The growth in the non-agricultural sectors was close to 3 per cent in industry

“Jobless growth is empty rhetoric, at least off the farm where the bulk of growth takes place. Off-farm jobs are growing faster than the workforce, finds the Fifth Economic Census, whose results were released by the government on Monday”

– Economic Times, June 13, 2006.

“The Fifth Economic Census Report, 2005, which is the complete enumeration of all economic activities in establishments and households, except crop production and plantation, allays, at least partially, fears of jobless growth in the economy. The evidence clearly shows that entrepreneurial skills unleashed in recent years have spurred massive growth, and dented unemployment rates”

– The Financial Express, June 13, 2006.

“To a certain extent, this (economic census) should put to rest the view that the country has been experiencing jobless growth. For, this rapid growth in employment, insofar as it is significantly faster than the rate of population growth, and in a segment that accounts for a fourth of the total workforce, points a promising picture”

– Business Standard, June 13, 2006.

Economic and Political Weekly August 19 2006

and services in the late 1990s, and has picked up to more than 4 per cent in 2004 (Table 2). The industry sector included the booming construction sector, and therefore, while manufacturing sector has also shown a growth in employment, it is the services sector that accounts for much of the buoyancy in employment.

It has been suggested that the decline in employment growth in 1999-2000 has been mainly due to the withdrawal of rural women in subsidiary activities from the labour force. This has been attributed to an income effect, that is, with rising household incomes, women prefer to withdraw from the workforce [Sundaram and Tendulkar 2006]. The postulation is not substantiated by the findings available from the surveys. First, the decline in workforce participation in 1999-2000 exists for men and women in rural areas, and for men, particularly in the principal status (Table 3). This can be attributed to the decline in the agricultural sector in that year. Among women, the phenomenon of decline in participation, while extended to the urban sector in 1999-2000, was found to have risen in 2004 in subsidiary status in rural and urban areas and in principal status as well in urban areas.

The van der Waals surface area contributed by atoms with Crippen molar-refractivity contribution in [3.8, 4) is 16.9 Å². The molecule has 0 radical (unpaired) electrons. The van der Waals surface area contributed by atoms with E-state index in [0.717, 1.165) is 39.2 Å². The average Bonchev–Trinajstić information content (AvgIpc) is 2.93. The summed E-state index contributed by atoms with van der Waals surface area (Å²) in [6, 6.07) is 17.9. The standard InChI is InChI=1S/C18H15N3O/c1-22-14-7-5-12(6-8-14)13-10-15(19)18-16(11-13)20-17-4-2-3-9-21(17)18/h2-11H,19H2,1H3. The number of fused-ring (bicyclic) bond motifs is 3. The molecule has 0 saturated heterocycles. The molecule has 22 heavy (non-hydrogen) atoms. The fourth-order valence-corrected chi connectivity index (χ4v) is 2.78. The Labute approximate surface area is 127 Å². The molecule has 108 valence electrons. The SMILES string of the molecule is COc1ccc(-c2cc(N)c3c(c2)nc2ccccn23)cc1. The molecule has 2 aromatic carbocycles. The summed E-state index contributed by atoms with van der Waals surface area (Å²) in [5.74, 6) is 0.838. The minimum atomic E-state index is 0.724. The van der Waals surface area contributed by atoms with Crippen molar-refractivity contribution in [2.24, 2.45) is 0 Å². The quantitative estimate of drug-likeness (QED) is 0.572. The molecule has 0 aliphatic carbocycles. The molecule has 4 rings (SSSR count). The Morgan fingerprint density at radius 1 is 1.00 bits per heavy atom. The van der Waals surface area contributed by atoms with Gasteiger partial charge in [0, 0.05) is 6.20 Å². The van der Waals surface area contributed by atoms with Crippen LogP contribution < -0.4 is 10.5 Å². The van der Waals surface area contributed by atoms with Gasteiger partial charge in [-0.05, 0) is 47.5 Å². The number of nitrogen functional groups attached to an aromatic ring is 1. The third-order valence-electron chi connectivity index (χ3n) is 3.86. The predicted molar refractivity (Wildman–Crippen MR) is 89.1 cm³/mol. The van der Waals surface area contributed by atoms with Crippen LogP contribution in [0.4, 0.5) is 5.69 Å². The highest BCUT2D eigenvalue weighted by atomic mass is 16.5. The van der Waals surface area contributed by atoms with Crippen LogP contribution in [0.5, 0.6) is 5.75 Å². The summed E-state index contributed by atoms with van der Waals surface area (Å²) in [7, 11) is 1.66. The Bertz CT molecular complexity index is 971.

Further, if one were to observe the growth of the labour force in the two periods (Table 2), we find that it follows close to

Table 1: Annual Growth in the Non-agricultural Sector in NSS Roundsand Economic Census

NSS Rounds1 Economic Census2 Year Annual Year Annual Growth Growth

1983 to

1993-94 3.1 1980 to 1990 2.8 1993-94 to

1999-2000 3.2 1990 to 1998 1.7 1999-2000 to

2004 (January to June) 4.4 1998 to 2005 2.4

Notes: (1) Includes Assam and Jammu and Kashmir.

  • (2) Excludes Assam and Jammu and Kashmir and includes allied agricultural enterprises.
  • (3) NSS growth rates are computed after adjusting for the population in corresponding population censuses.
  • the growth rate of the workforce. This implies that the withdrawal of women from the workforce merely follows the business cycle. If there are opportunities available in the market, the women are available for work, and in the event of a depression in the non-agricultural sectors or poor agricultural performance, women withdraw from the workforce. This phenomenon of withdrawal of women from the workforce is therefore more a discouraged worker effect rather than an income effect. To emphasise, the spurt in the growth of employment in 2004 includes the increased participation of women who seize the opportunity available for work, in a subsidiary capacity in the rural and in principal activity as well in urban areas. The nature of work available to them and its quality are of course other issues which are not discussed in this note.

    Under-Enumeration in the Economic Census

    The reason for our scepticism about the employment growth estimates of the economic census is the gross underenumeration of employment. This is clearly depicted when we compare the estimate of absolute employment in the nonagricultural sectors thrown up by the NSSO

    Table 3: Workforce Participation Rate byUsual Status by Location and Gender inthe NSS Rounds

    Year Rural Female Urban Female P P + S P P + S